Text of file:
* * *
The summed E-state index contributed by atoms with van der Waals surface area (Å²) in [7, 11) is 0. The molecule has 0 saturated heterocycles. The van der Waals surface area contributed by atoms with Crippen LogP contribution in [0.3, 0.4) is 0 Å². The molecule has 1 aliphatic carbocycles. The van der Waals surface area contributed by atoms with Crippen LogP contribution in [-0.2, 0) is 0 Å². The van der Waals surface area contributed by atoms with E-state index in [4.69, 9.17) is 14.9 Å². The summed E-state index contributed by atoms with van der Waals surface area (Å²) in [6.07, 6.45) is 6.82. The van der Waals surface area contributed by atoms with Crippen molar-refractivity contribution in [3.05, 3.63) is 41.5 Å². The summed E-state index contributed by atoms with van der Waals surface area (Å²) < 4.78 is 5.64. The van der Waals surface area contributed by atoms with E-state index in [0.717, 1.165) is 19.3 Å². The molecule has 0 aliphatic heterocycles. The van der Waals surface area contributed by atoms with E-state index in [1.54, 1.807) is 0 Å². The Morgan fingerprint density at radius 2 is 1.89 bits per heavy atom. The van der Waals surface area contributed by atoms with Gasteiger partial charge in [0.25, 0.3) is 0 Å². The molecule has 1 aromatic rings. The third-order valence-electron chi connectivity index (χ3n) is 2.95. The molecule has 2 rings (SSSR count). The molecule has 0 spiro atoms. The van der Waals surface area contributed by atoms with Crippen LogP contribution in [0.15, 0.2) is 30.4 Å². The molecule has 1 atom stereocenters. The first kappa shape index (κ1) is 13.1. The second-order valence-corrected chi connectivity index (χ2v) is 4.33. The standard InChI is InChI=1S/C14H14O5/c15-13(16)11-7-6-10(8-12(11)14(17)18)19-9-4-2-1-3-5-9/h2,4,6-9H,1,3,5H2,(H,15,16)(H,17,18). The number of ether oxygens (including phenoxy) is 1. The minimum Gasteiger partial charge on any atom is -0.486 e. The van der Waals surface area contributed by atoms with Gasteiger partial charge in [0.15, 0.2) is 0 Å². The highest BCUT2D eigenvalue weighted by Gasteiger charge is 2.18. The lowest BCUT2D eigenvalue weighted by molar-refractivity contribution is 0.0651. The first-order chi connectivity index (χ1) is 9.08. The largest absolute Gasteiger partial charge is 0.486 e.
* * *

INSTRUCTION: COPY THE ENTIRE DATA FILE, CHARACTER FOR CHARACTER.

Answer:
The summed E-state index contributed by atoms with van der Waals surface area (Å²) in [7, 11) is 0. The molecule has 0 saturated heterocycles. The van der Waals surface area contributed by atoms with Crippen LogP contribution in [0.3, 0.4) is 0 Å². The molecule has 1 aliphatic carbocycles. The van der Waals surface area contributed by atoms with Crippen LogP contribution in [-0.2, 0) is 0 Å². The van der Waals surface area contributed by atoms with E-state index in [4.69, 9.17) is 14.9 Å². The summed E-state index contributed by atoms with van der Waals surface area (Å²) in [6.07, 6.45) is 6.82. The van der Waals surface area contributed by atoms with Crippen molar-refractivity contribution in [3.05, 3.63) is 41.5 Å². The summed E-state index contributed by atoms with van der Waals surface area (Å²) < 4.78 is 5.64. The van der Waals surface area contributed by atoms with E-state index in [0.717, 1.165) is 19.3 Å². The molecule has 0 aliphatic heterocycles. The van der Waals surface area contributed by atoms with E-state index in [1.54, 1.807) is 0 Å². The Morgan fingerprint density at radius 2 is 1.89 bits per heavy atom. The van der Waals surface area contributed by atoms with Gasteiger partial charge in [0.25, 0.3) is 0 Å². The molecule has 1 aromatic rings. The third-order valence-electron chi connectivity index (χ3n) is 2.95. The molecule has 2 rings (SSSR count). The molecule has 0 spiro atoms. The van der Waals surface area contributed by atoms with Crippen LogP contribution in [0.15, 0.2) is 30.4 Å². The molecule has 1 atom stereocenters. The first kappa shape index (κ1) is 13.1. The second-order valence-corrected chi connectivity index (χ2v) is 4.33. The standard InChI is InChI=1S/C14H14O5/c15-13(16)11-7-6-10(8-12(11)14(17)18)19-9-4-2-1-3-5-9/h2,4,6-9H,1,3,5H2,(H,15,16)(H,17,18). The number of ether oxygens (including phenoxy) is 1. The minimum Gasteiger partial charge on any atom is -0.486 e. The van der Waals surface area contributed by atoms with Gasteiger partial charge in [0.15, 0.2) is 0 Å². The highest BCUT2D eigenvalue weighted by Gasteiger charge is 2.18. The lowest BCUT2D eigenvalue weighted by molar-refractivity contribution is 0.0651. The first-order chi connectivity index (χ1) is 9.08. The largest absolute Gasteiger partial charge is 0.486 e.